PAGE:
Babbacombe – Starcross (14.3 miles)
Distance from Minehead – 506.7 miles / Distance to Poole–116.4 miles
Today started out as normal, with a number of walkers joining me from a range of churches. We set out into the rainy Devon coastal countryside and after a long and hard morning’s walking, we found ourselves in Teignmouth. Here, following a long delay as we waited for the ferryman to come back for us (he decided at the last minute that we wouldn’t all fit on the boat and so set off leaving us stranded for what felt like hours on the shore at Shaldon) we were greeted by some supporters who plied us with cheesy chips and hot chocolates – perfect for the cold and rainy weather conditions!
Unbeknown to me I had arrived in Teignmouth on the same day as hundreds of Morris Dancers. It seemed it was the Folk Festival and everywhere we turned there were folk festivaling. I am not sure I have seen so many accordions in one place at one time, and I was astounded that there was such a variety of Morris Dancers. When I was at primary school we learnt to dance around the maypole, but other than that brief foray into folk dancing, I am totally ignorant. I don’t understand the significance of the sticks or the bells or the fact that some of them today had face-painted themselves like cats! It is not my kind of thing and I am not sure I want to know more about it all, but I am glad it is still around and is drawing in the crowds.
Yes you read right, despite my dislike of Morris Dancing I am glad it is a part of the English tradition. I think that this odd form of expression, which has been going on for hundreds of years, is important and should not be lost in the mists of time and fashion. When we lose things which make up part of our culture and heritage, I think we miss out and it is a sad day for our children and our children’s children. However we do need to be careful about what traditions we keep and new ones we make. An X-Factor winner of the Christmas number 1 is not something that I think will still be impacting the lives of many in years to come, despite it becoming a tradition in recent years.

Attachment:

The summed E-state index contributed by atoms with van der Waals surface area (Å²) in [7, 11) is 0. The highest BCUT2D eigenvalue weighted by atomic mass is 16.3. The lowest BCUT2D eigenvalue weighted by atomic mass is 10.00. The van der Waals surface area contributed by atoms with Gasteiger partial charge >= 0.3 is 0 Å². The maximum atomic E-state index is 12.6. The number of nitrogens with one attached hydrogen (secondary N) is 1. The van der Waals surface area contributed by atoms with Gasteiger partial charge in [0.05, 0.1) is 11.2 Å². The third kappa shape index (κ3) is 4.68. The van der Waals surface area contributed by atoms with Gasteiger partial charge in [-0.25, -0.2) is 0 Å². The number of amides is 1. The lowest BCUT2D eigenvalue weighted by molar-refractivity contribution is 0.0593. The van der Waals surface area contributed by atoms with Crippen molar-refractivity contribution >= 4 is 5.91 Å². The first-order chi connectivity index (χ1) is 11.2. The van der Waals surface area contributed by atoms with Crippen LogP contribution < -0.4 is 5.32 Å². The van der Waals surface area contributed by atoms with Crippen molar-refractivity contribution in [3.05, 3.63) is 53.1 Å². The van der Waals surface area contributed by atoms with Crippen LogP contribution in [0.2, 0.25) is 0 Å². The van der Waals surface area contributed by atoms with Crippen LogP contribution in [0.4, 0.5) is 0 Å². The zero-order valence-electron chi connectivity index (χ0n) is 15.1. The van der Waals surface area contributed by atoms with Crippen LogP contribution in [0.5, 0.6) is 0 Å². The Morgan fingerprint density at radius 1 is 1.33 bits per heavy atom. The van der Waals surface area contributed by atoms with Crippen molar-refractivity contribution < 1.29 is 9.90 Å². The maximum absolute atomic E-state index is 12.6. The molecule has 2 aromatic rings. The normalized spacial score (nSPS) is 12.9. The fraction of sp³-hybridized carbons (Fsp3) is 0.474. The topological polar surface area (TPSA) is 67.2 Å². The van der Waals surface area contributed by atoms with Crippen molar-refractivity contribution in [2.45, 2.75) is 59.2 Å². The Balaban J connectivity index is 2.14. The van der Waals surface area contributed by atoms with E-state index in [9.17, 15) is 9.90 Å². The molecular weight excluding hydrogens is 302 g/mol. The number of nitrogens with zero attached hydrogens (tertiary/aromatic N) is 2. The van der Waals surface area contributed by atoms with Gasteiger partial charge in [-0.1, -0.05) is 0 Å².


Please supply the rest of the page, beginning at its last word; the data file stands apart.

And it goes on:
When I think of the church, in whatever form it may take, I see a whole host of rites and traditions. Some of them, such as Holy Communion, have very clear links as to why they have continued to be carried out and practiced. Others, such as standing to receive the collection or the presence of an introit, may have less clear significance. It is very easy in sweeping statements, to exclaim that all tradition in the church is bad and should be got rid of, or all tradition in the church is good and should be kept. Perhaps it is more helpful for churches to examine why they do what they do and whether or not it is something which is still of benefit to the worshipping community. This can be really helped by the never ending questions of a new Christian who simply cannot grasp the logical link between tapestry kneelers, standing for one bible reading and not another, shaking everyone’s hand during the sharing of the peace, and their recent conversion!
In the same way I think that my own life could do with a ‘tradition check-up’ in order to make note of the traditions, both positive and negative, that I have unwittingly built into my life. This might help me to continue with the things I must do, motivate me in the things I should do and help me to quit the things I shouldn’t do. The only problem is that I, like most folk, am not too fond of change and I am not overly sure I will like the answers I find! It seems like my attitude towards self regulation is a bit like my attitude towards Morris Dancers – best left for someone else to get on with in my absence!